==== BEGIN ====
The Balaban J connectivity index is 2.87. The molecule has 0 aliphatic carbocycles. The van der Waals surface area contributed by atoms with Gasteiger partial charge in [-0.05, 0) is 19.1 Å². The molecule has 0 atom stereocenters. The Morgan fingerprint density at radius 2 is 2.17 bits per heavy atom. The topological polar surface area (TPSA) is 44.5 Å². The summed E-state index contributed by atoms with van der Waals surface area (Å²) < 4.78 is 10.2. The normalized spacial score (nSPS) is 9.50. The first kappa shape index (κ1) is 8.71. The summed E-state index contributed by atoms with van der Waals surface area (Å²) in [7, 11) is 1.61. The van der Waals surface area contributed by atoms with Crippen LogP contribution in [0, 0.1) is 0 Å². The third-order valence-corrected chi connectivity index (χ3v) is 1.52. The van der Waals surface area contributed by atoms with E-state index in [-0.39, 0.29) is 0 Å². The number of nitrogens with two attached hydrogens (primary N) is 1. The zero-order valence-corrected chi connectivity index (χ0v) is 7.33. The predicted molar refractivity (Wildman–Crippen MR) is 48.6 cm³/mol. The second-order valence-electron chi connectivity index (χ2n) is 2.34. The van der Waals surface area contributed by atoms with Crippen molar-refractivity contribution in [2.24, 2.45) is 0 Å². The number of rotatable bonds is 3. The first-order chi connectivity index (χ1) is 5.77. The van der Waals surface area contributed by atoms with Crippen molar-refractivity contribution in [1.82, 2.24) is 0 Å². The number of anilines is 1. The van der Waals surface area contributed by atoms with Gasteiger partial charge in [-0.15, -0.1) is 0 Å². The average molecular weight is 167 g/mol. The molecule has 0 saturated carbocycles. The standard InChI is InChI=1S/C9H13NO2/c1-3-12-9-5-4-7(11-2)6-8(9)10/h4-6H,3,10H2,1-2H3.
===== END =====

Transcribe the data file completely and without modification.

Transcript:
The Balaban J connectivity index is 2.87. The molecule has 0 aliphatic carbocycles. The van der Waals surface area contributed by atoms with Gasteiger partial charge in [-0.05, 0) is 19.1 Å². The molecule has 0 atom stereocenters. The Morgan fingerprint density at radius 2 is 2.17 bits per heavy atom. The topological polar surface area (TPSA) is 44.5 Å². The summed E-state index contributed by atoms with van der Waals surface area (Å²) < 4.78 is 10.2. The normalized spacial score (nSPS) is 9.50. The first kappa shape index (κ1) is 8.71. The summed E-state index contributed by atoms with van der Waals surface area (Å²) in [7, 11) is 1.61. The van der Waals surface area contributed by atoms with Crippen LogP contribution in [0, 0.1) is 0 Å². The third-order valence-corrected chi connectivity index (χ3v) is 1.52. The van der Waals surface area contributed by atoms with E-state index in [-0.39, 0.29) is 0 Å². The number of nitrogens with two attached hydrogens (primary N) is 1. The zero-order valence-corrected chi connectivity index (χ0v) is 7.33. The predicted molar refractivity (Wildman–Crippen MR) is 48.6 cm³/mol. The second-order valence-electron chi connectivity index (χ2n) is 2.34. The van der Waals surface area contributed by atoms with Crippen molar-refractivity contribution in [2.24, 2.45) is 0 Å². The number of rotatable bonds is 3. The first-order chi connectivity index (χ1) is 5.77. The van der Waals surface area contributed by atoms with Crippen molar-refractivity contribution in [1.82, 2.24) is 0 Å². The number of anilines is 1. The van der Waals surface area contributed by atoms with Gasteiger partial charge in [-0.15, -0.1) is 0 Å². The average molecular weight is 167 g/mol. The molecule has 0 saturated carbocycles. The standard InChI is InChI=1S/C9H13NO2/c1-3-12-9-5-4-7(11-2)6-8(9)10/h4-6H,3,10H2,1-2H3.